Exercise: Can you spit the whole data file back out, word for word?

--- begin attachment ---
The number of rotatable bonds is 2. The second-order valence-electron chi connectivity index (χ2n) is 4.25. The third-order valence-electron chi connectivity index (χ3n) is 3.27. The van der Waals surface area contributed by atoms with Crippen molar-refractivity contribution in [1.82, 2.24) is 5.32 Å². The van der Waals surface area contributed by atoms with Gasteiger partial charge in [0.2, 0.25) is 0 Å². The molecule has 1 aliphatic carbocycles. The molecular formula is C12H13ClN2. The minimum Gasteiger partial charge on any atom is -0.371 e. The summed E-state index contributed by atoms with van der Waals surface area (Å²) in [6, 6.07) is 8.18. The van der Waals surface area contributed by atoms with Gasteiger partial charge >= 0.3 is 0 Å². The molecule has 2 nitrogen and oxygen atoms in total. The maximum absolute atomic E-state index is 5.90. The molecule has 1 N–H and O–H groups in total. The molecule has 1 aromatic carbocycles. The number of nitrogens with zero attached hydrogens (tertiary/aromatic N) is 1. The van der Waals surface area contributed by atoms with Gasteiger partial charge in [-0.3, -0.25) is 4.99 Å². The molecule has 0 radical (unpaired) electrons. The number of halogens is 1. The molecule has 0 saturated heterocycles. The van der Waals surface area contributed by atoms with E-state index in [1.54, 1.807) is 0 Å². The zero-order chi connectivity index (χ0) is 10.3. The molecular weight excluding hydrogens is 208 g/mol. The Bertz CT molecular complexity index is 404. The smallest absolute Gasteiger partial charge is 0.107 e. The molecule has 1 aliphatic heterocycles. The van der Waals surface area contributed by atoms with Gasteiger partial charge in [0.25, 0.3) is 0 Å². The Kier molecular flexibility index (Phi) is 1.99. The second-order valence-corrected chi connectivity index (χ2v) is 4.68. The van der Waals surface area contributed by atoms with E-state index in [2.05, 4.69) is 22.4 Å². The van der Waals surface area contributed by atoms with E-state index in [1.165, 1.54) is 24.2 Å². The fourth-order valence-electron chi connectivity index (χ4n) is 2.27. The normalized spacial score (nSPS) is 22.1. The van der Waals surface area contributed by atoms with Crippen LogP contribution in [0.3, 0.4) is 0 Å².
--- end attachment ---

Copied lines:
The number of rotatable bonds is 2. The second-order valence-electron chi connectivity index (χ2n) is 4.25. The third-order valence-electron chi connectivity index (χ3n) is 3.27. The van der Waals surface area contributed by atoms with Crippen molar-refractivity contribution in [1.82, 2.24) is 5.32 Å². The van der Waals surface area contributed by atoms with Gasteiger partial charge in [0.2, 0.25) is 0 Å². The molecule has 1 aliphatic carbocycles. The molecular formula is C12H13ClN2. The minimum Gasteiger partial charge on any atom is -0.371 e. The summed E-state index contributed by atoms with van der Waals surface area (Å²) in [6, 6.07) is 8.18. The van der Waals surface area contributed by atoms with Gasteiger partial charge >= 0.3 is 0 Å². The molecule has 2 nitrogen and oxygen atoms in total. The maximum absolute atomic E-state index is 5.90. The molecule has 1 N–H and O–H groups in total. The molecule has 1 aromatic carbocycles. The number of nitrogens with zero attached hydrogens (tertiary/aromatic N) is 1. The van der Waals surface area contributed by atoms with Gasteiger partial charge in [-0.3, -0.25) is 4.99 Å². The molecule has 0 radical (unpaired) electrons. The number of halogens is 1. The molecule has 0 saturated heterocycles. The van der Waals surface area contributed by atoms with E-state index in [1.54, 1.807) is 0 Å². The zero-order chi connectivity index (χ0) is 10.3. The molecular weight excluding hydrogens is 208 g/mol. The Bertz CT molecular complexity index is 404. The smallest absolute Gasteiger partial charge is 0.107 e. The molecule has 1 aliphatic heterocycles. The van der Waals surface area contributed by atoms with Gasteiger partial charge in [0.25, 0.3) is 0 Å². The Kier molecular flexibility index (Phi) is 1.99. The second-order valence-corrected chi connectivity index (χ2v) is 4.68. The van der Waals surface area contributed by atoms with E-state index in [2.05, 4.69) is 22.4 Å². The van der Waals surface area contributed by atoms with E-state index in [1.165, 1.54) is 24.2 Å². The fourth-order valence-electron chi connectivity index (χ4n) is 2.27. The normalized spacial score (nSPS) is 22.1. The van der Waals surface area contributed by atoms with Crippen LogP contribution in [0.3, 0.4) is 0 Å².